Day 28 and our next candidate has a storied but checkered history which reflects on the quality of the beer I tried. The Warsteiner Brewery is a family business that has been in the hands of the Cramer family since its founding in 1753. Based in Warstein in the Soest district in the state of North Rhine-Westphalia, the brewery follows the path of the Köthener Brewery (which brews the Sachsen Krone Pils), where the business was started in the old town before moving to the outskirts of town in 1972. The brewery took advantage of the railroad, which made exporting the beer to faraway places easier. It arrived in 1884 and served as a connecting line between Cologne and Kassel. Despite its location in a rural setting with barley fields, the production of pilsener beers did not start until 1928, making the beer one of the youngest of its kind in Germany. In addition, the brewery produces herbal flavored pilsener, radler, three sorts of fruit concoctions and a winter beer for the German market. Worldwide, Warsteiner exports beer to 60 countries.
Despite all this, Warsteiner has suffered gravely due to scandals affecting the brewery. Two major ones include reports on its affiliation with a scientology cult in 1994, where Warsteiner denied through newsstories and interviews that year and again in 1997. In the second major scandal in 2013/14, bacteria was found in the groundwater and river, resulting in 165 people being hospitalized for pneumonia and three of them dying from it. The source of the bacteria was the water filtering facility at the brewery, and Warsteiner was forced to pay millions of Euros in damages and modernize the facility, its canals and water system within the brewery complex. With that plus legal action by the antitrust commission for price fixing, its image has not presented a good light to the beer drinkers, especially despite the brewery’s attempts of cleaning it up with their marketing campaigns.
But what about the beer? And in particular, the pilsener that I tried on this day? Have the scandals damaged the quality of the beer? Maybe. But one thing is for sure, the image and the final product go together like bread and butter. If the image is bad, chances are, the product is not good either.
And this is how I look at the beer at the moment. While the beer’s appearance is typical and lively- a clear amber-colored color with a persistent head, high excess of carbination and a fair body, the flavor and aroma of the beer were relatively weak. In particular, the aroma of bread malt and earth hops was really faint, thus making it difficult to determine how nice or off it really was. As far as the flavor is concerned, it was a bit too bitter for the taste, for while grain and bread malts as well as herbal hops were noticed, the balance shifted way too much to the bitter end, creating the impression that the taste is off. When drinking it for the first time, it seemed to be too chalky and astringent. However as one progresses, the taste gets better. It is what Germans call it “Gewöhnungsbedürftig.” Yet overall, the quality of the pilsener definitely needs work, especially in light of the problems with the watering system the brewery has faced since the bacteria was found in the groundwater in 2013.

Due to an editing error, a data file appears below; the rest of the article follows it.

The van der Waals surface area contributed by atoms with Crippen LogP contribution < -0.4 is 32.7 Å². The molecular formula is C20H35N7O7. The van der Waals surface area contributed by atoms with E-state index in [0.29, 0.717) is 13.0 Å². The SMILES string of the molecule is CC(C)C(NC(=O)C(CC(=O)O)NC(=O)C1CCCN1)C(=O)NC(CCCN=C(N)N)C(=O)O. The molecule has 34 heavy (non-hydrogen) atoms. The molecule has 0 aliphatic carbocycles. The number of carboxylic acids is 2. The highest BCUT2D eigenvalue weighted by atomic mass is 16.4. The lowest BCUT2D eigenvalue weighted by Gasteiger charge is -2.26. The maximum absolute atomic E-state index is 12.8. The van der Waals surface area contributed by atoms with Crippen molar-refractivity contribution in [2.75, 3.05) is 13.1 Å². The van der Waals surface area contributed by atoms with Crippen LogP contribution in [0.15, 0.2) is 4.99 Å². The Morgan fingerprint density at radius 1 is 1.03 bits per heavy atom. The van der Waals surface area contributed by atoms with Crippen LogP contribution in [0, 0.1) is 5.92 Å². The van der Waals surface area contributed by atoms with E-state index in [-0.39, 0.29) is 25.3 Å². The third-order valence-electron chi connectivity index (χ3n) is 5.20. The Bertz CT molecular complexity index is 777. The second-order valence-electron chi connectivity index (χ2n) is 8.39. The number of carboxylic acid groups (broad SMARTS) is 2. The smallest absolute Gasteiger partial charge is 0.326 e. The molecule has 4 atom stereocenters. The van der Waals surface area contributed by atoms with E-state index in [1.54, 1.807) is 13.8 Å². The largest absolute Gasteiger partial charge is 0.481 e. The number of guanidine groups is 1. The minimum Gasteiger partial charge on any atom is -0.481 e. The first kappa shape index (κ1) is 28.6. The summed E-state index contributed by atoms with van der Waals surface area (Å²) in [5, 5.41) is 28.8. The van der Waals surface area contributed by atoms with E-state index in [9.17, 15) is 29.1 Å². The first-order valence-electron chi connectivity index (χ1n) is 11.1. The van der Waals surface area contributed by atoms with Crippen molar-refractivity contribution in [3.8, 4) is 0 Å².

Grade: 3,3/ C- There are many reasons why Warsteiner has lost large numbers of beer-drinking fans since the scientology scandal came to light in 1994, yet the aforementioned scandals should serve as a chance to improve the quality of the beer products- in particular, this pilsener. While the brewery has been improving its image through its own marketing, it should do the same with the beer, even as they modernize and improve the watering system at the facility. Should they be successful and if there is another test in 5-10 years time, chances are likely that the ratings will improve and Warsteiner will compete with the likes of Wicküler, Ur-krostitzer and Jever, just to name a few. But until this happens, there is a lot of work to do. Remember, if the product improves, the image will improve. 🙂